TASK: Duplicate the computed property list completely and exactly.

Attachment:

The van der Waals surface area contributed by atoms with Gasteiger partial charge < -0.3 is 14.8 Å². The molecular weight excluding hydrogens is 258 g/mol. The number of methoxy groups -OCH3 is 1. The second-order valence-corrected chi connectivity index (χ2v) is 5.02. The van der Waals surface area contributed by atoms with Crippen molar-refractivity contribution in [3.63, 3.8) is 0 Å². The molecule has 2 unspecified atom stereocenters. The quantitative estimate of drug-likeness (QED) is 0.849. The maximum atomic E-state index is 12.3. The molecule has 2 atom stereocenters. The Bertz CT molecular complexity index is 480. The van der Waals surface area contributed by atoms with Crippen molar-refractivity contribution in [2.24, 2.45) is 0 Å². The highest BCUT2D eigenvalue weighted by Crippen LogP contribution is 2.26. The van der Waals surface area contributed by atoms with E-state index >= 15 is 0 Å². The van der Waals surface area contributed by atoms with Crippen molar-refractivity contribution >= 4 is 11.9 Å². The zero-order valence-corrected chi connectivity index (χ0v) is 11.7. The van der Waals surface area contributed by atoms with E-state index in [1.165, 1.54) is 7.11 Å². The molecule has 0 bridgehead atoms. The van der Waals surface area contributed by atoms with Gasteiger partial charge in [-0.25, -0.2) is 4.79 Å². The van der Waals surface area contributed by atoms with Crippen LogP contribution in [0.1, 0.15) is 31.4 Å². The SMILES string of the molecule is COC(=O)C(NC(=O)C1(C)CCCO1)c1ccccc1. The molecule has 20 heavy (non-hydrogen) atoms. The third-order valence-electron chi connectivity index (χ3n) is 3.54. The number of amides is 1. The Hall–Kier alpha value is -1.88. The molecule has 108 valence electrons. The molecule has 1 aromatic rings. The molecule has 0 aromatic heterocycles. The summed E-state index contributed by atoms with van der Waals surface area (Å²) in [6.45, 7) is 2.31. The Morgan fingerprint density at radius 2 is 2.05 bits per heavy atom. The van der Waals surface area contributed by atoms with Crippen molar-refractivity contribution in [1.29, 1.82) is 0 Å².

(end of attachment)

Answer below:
The van der Waals surface area contributed by atoms with Gasteiger partial charge < -0.3 is 14.8 Å². The molecular weight excluding hydrogens is 258 g/mol. The number of methoxy groups -OCH3 is 1. The second-order valence-corrected chi connectivity index (χ2v) is 5.02. The van der Waals surface area contributed by atoms with Crippen molar-refractivity contribution in [3.63, 3.8) is 0 Å². The molecule has 2 unspecified atom stereocenters. The quantitative estimate of drug-likeness (QED) is 0.849. The maximum atomic E-state index is 12.3. The molecule has 2 atom stereocenters. The Bertz CT molecular complexity index is 480. The van der Waals surface area contributed by atoms with Crippen molar-refractivity contribution in [2.24, 2.45) is 0 Å². The highest BCUT2D eigenvalue weighted by Crippen LogP contribution is 2.26. The van der Waals surface area contributed by atoms with E-state index >= 15 is 0 Å². The van der Waals surface area contributed by atoms with Crippen molar-refractivity contribution >= 4 is 11.9 Å². The zero-order valence-corrected chi connectivity index (χ0v) is 11.7. The van der Waals surface area contributed by atoms with E-state index in [1.165, 1.54) is 7.11 Å². The molecule has 0 bridgehead atoms. The van der Waals surface area contributed by atoms with Gasteiger partial charge in [-0.25, -0.2) is 4.79 Å². The van der Waals surface area contributed by atoms with Crippen LogP contribution in [0.1, 0.15) is 31.4 Å². The SMILES string of the molecule is COC(=O)C(NC(=O)C1(C)CCCO1)c1ccccc1. The molecule has 20 heavy (non-hydrogen) atoms. The third-order valence-electron chi connectivity index (χ3n) is 3.54. The number of amides is 1. The Hall–Kier alpha value is -1.88. The molecule has 108 valence electrons. The molecule has 1 aromatic rings. The molecule has 0 aromatic heterocycles. The summed E-state index contributed by atoms with van der Waals surface area (Å²) in [6.45, 7) is 2.31. The Morgan fingerprint density at radius 2 is 2.05 bits per heavy atom. The van der Waals surface area contributed by atoms with Crippen molar-refractivity contribution in [1.29, 1.82) is 0 Å².